By Cam Huffman
Saturday was supposed to be the day. West Virginia University head football coach Dana Holgorsen promised earlier in the week that he would settle on a quarterback by the end of Saturday’s practice, and Mountaineer fans counted down the minutes to find out who would be replacing Geno Smith, the school’s all-time passing leader.
There was just one problem. Although the three candidates for the job — redshirt-freshman Ford Childress, junior Paul Millard and Florida State transfer Clint Trickett — were on the practice field with their teammates Saturday morning, the media wasn’t allowed to attend. With no interview availability for media types to ask questions of coaches or players, there was no way to find an answer as to who would be the first-team signal caller for the Mountaineers.
There are plenty of rumors out there. Check Twitter, Facebook or a West Virginia football message board, and you’re sure to find out that, a) somebody’s sister’s boyfriend is a manager that said Trickett will be the starter, but Holgorsen’s keeping it a secret; b) a bird that has a nest inside Milan Puskar Stadium left a note on a fan’s front door that said Paul Millard will start against William & Mary, but WVU is going to surprise Oklahoma with Trickett in game No. 2; c) Holgorsen was overheard in a Morgantown restaurant saying that Childress was the guy, but he wants to make the other two believe they’re still involved so they’ll continue to work hard in practice.
I’m not buying any of it. I mean, birds have been known to spread lies, anyway.
I’ve had several people try to give me their “inside information,” as well, but I’m going to wait until either Holgorsen stands in front of the media and says “Trickett is our guy” or until Childress runs out on the field in the opener against the Tribe before I’m convinced.
I do have my theory based upon what I’ve seen, heard and read, and that is that Trickett should get the nod for the 2013 season.
What do I base that on? Let’s start with the other two.
Childress, from all reports, is a very talented quarterback. He has what might be the most accurate arm of the three, and from the limited occasions I’ve had to watch him in person, he seems to handle himself well and has a good relationship with his teammates.
The problem? He’s a redshirt-freshman. He spent last year on the sidelines holding a clipboard and making signals. While that experience was valuable in terms of his understanding of the offense, it did little to prepare him for being chased by an Oklahoma linebacker in front of a sea of red in Norman. Childress could end up being the best quarterback out of all three before all is said and done, but he’s still a rookie. At this point, I don’t think throwing him to the wolves — or the Sooners in week 2 — gives the Mountaineers their best chance to win.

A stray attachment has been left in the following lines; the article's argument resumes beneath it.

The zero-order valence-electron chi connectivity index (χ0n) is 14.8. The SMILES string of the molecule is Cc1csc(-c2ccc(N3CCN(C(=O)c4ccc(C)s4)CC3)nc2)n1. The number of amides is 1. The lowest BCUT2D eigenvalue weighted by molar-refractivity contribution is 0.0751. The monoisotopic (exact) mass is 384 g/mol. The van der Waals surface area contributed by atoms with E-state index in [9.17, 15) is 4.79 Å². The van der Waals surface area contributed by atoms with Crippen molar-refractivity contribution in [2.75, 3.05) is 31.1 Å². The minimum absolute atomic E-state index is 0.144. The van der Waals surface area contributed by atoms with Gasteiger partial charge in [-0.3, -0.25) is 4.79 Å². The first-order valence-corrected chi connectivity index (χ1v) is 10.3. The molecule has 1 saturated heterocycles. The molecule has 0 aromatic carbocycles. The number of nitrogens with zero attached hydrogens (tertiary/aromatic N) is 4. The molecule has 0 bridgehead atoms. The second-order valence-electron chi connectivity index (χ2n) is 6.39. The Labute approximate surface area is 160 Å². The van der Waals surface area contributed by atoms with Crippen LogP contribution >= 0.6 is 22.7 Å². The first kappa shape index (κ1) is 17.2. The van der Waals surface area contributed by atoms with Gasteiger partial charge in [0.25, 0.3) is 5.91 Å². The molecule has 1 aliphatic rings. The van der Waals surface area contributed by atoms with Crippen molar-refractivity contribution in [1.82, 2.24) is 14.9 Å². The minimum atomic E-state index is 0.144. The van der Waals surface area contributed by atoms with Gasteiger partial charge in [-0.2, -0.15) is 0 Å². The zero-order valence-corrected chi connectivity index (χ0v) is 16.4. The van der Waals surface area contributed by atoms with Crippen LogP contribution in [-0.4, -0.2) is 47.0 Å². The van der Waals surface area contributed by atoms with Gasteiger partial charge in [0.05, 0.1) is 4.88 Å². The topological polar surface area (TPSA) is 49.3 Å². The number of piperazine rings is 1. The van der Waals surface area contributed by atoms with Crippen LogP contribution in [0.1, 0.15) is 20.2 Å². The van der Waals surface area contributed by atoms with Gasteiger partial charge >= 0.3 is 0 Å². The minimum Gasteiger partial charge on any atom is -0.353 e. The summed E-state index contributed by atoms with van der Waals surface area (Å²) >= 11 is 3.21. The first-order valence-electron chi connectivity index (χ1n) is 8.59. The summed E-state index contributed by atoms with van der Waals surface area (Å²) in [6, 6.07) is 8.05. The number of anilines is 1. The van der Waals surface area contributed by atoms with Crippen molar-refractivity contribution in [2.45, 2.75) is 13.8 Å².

What about Millard? The junior knows the system, and he’s the only one of the three to have ever thrown a pass in a game wearing a WVU uniform. The Flower Mound, Texas, native has the ability to make some big plays, and he learned from one of the best as Smith’s backup.
But he’s also shown the ability to make plays for the other team.
Millard isn’t afraid of anything, which is sometimes a good quality for a quarterback. In this case, though, Millard’s fearlessness often leads to mistakes. The band is going to play if Millard has the ball in his hands, but you never know which band that will be. In a league like the Big 12, where offenses can score in a hurry, WVU can’t afford to give its opponent extra opportunities.
That leaves Trickett. He doesn’t have the best arm, but he has a good arm. He’s not the most mobile, but he’s not a statue either. What he does have is the most experience. He started, and played well, for FSU two years ago on the road at Clemson. He knows what it’s like to have thousands of fans cheering for him and thousands of fans cheering against him.
Trickett is also a coach’s son — his dad, Rick Trickett, is a former WVU offensive line coach who now serves the same role at FSU — who understands the game well. He’s not going to make many mistakes, and he understands game management and how to be a leader.
Want a guy to put a team on his shoulders and lead it to a victory? Trickett’s probably not your man. But in Holgorsen’s offense, that’s not necessarily the quarterback’s role. His job is to get the ball into the playmakers’ hands and keep it out of the hands of the playmakers on the defense on the other side. He doesn’t have to win by himself. He just has to avoid the mistakes that can give games away.
Trickett, from all I’ve seen and heard, is more than capable of executing those assignments, and that’s why I think he should be — and likely will be — named the starter for the Mountaineers.
Now, does anybody know how to speak dog? I hear the Holgorsen canine might be holding a secret.